It is no denying that modern governments demand power as wider as possible. Ever expanding state functions seeking to address the multifarious problems and needs of citizens and their wellbeing from cradle to grave gave rise to huge administrative apparatus. ‘Intensive governments of the modern kind cannot be carried out without a great deal of discretionary power. Parliamentary draftsmen strive to find new forms of words which make discretion even wider’ which on their face might seem absolute and arbitrary.
It is axiomatic that wider is the discretion greater is the scope for abuse. Public functionaries as human beings are not free from personal bias, beliefs and prejudices to influence their judgments which tend to drive them out of the limit of law. Total eradication of abuse of power is in that sense is an unattainable goal. We, therefore, are not as much concerned about mere abuse as we are about ignorance and misunderstanding that leads to such off-beat and ominous exercise of power as is incapable of explanation upon any proposition of modern administrative law principles. When we are desperately in need of a good and efficient administration for maintenance of law and order, ensuring administrative justice and pushing ahead with various development programs taken by the Governments we are experiencing gradual degeneration in every phase of our administration and falling standard of efficiency and professionalism with resultant increase in most unusual and shocking abuse of administrative discretion which not only contributing to slowing down progress but also destroying the key institutions of the State at the same time sending abroad an embarrassing message about us as a nation. It is, therefore, imperative to equip our public functionaries with minimal Constitutional and legal perspective of their offices and duties so that they cannot take wild departure, as many of them often do, from the basic requirement of law while discharging their duties rather than waiting for judicial cure from case to case at the cost of poor litigants, time and public money.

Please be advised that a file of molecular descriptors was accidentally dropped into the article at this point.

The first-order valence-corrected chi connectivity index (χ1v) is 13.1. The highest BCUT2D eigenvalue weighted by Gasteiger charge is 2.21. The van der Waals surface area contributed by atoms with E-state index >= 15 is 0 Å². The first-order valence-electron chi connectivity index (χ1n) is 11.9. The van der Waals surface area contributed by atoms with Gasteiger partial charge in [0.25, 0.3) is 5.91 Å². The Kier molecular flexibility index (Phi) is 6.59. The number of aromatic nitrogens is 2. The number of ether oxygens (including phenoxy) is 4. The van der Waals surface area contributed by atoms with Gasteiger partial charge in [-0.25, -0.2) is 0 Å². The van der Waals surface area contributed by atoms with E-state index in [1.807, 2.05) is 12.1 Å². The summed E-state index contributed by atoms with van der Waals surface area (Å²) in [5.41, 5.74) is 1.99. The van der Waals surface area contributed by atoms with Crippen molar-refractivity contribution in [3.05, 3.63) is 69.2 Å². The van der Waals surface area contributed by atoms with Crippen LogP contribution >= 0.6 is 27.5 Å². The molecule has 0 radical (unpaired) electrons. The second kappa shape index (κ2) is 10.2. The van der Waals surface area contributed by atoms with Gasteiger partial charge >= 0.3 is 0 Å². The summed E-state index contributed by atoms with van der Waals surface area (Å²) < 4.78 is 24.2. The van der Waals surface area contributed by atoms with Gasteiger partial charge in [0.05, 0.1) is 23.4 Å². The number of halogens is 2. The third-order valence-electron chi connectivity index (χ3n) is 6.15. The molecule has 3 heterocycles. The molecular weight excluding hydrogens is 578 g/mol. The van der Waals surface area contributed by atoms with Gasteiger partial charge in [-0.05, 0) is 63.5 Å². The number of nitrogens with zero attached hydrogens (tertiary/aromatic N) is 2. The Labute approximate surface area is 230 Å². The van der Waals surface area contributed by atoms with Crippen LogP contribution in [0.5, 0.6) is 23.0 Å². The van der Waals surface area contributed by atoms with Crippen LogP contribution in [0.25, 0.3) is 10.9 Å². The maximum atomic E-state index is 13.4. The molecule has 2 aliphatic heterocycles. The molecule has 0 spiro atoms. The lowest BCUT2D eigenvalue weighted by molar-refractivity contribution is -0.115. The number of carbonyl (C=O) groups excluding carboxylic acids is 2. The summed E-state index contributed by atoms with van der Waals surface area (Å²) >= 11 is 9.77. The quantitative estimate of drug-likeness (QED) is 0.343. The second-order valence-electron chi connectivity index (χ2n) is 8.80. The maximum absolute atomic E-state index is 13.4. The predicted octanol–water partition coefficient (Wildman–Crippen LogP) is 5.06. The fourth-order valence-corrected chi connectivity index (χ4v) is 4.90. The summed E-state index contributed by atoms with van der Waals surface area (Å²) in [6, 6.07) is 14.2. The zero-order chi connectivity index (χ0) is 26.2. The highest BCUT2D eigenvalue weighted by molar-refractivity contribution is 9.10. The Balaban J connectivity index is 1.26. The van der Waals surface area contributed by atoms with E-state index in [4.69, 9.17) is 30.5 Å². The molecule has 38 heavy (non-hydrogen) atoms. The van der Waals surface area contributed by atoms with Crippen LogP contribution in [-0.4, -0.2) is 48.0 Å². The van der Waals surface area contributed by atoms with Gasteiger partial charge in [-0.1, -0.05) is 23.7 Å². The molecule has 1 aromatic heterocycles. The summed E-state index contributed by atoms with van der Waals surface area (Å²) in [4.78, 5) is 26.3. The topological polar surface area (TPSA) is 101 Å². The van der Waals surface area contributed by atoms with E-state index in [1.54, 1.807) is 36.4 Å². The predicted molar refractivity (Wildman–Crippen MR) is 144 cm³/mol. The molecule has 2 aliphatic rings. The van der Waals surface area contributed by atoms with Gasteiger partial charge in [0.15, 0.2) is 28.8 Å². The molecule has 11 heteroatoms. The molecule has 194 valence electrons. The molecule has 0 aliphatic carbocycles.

Viewed in the light, we feel called to restate as far as possible in lay terms some elementary words providing insight into inner significance of statutory discretion and how the discretionary power is meant to be exercised within the limit of law vis-à-vis significance of a public office and legal status and duties of public functionaries so that instances of shocking abuse of the present kind can be held back at a minimal level. The executives need not attain mastery over the vast constitutional and administrative literature nor is it expected of them. It would suffice if they remember two things: first, Bangladesh is a Republic and a representative democracy where rule of law forms the bedrock of the Constitution. All power of the Republic here, as the Article 7 of the Constitution goes, belongs to the people and their exercise is made on their behalf only under and by the authority of the Constitution which is nothing but the solemn expression of the will of the people and the supreme law of the land. It must never be forgotten that they are paid by the people to exercise their power on their behalf only to serve their interest. They are public servants, pure and simple, nothing more nothing less. In that sense, they stand to the people in a fiduciary relationship entrusted to do administrative justice analogous to that of a trustee strictly in accordance with the scheme and policy of law made by the people’s representatives sitting in the Parliament. Every power conferred upon the government, its department and other public authorities have, therefore, a public purpose implied in it for the precise reason that the Parliament while conferring power does it on behalf of the people for the benefit of the people and Parliament cannot be presumed to have intended it to be used arbitrarily or on considerations extraneous to the scheme and purpose of law.